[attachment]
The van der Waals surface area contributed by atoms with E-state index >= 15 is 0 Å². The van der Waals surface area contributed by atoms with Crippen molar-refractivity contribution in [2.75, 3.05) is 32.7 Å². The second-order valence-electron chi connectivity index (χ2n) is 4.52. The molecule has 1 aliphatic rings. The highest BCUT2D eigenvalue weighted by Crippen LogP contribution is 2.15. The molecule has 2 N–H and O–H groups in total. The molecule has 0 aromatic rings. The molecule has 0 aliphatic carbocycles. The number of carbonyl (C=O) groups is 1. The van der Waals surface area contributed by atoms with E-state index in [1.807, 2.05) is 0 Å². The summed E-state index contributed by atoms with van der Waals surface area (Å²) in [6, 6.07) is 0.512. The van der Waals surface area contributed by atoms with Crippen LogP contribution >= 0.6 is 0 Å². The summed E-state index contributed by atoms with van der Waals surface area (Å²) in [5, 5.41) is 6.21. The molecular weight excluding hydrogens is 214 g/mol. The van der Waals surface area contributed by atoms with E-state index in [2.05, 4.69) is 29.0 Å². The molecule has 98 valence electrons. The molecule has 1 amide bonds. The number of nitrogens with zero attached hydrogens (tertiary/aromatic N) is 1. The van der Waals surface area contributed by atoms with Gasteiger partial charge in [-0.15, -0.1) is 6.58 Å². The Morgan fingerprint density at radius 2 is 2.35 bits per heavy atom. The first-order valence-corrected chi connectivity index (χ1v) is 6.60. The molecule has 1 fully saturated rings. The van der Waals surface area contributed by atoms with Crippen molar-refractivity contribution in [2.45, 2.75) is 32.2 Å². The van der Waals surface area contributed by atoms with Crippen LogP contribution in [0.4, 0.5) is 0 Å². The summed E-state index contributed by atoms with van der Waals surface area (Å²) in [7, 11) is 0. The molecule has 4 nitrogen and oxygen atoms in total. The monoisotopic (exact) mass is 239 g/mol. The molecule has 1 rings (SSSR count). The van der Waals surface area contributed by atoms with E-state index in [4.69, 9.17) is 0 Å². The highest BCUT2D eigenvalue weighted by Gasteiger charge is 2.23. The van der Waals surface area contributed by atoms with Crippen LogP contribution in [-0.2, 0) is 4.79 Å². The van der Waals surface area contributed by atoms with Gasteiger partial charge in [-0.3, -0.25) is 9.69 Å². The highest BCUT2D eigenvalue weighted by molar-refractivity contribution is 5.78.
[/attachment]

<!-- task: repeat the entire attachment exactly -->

The van der Waals surface area contributed by atoms with E-state index >= 15 is 0 Å². The van der Waals surface area contributed by atoms with Crippen molar-refractivity contribution in [2.75, 3.05) is 32.7 Å². The second-order valence-electron chi connectivity index (χ2n) is 4.52. The molecule has 1 aliphatic rings. The highest BCUT2D eigenvalue weighted by Crippen LogP contribution is 2.15. The molecule has 2 N–H and O–H groups in total. The molecule has 0 aromatic rings. The molecule has 0 aliphatic carbocycles. The number of carbonyl (C=O) groups is 1. The van der Waals surface area contributed by atoms with E-state index in [1.807, 2.05) is 0 Å². The summed E-state index contributed by atoms with van der Waals surface area (Å²) in [6, 6.07) is 0.512. The van der Waals surface area contributed by atoms with Crippen LogP contribution >= 0.6 is 0 Å². The summed E-state index contributed by atoms with van der Waals surface area (Å²) in [5, 5.41) is 6.21. The molecular weight excluding hydrogens is 214 g/mol. The van der Waals surface area contributed by atoms with E-state index in [2.05, 4.69) is 29.0 Å². The molecule has 98 valence electrons. The molecule has 1 amide bonds. The number of nitrogens with zero attached hydrogens (tertiary/aromatic N) is 1. The van der Waals surface area contributed by atoms with Gasteiger partial charge in [-0.15, -0.1) is 6.58 Å². The Morgan fingerprint density at radius 2 is 2.35 bits per heavy atom. The first-order valence-corrected chi connectivity index (χ1v) is 6.60. The molecule has 1 fully saturated rings. The van der Waals surface area contributed by atoms with Crippen molar-refractivity contribution in [2.45, 2.75) is 32.2 Å². The van der Waals surface area contributed by atoms with Crippen LogP contribution in [0.4, 0.5) is 0 Å². The summed E-state index contributed by atoms with van der Waals surface area (Å²) in [7, 11) is 0. The molecule has 4 nitrogen and oxygen atoms in total. The monoisotopic (exact) mass is 239 g/mol. The molecule has 1 rings (SSSR count). The van der Waals surface area contributed by atoms with E-state index in [4.69, 9.17) is 0 Å². The highest BCUT2D eigenvalue weighted by Gasteiger charge is 2.23. The van der Waals surface area contributed by atoms with Crippen LogP contribution in [-0.2, 0) is 4.79 Å². The van der Waals surface area contributed by atoms with Gasteiger partial charge in [-0.3, -0.25) is 9.69 Å². The highest BCUT2D eigenvalue weighted by molar-refractivity contribution is 5.78.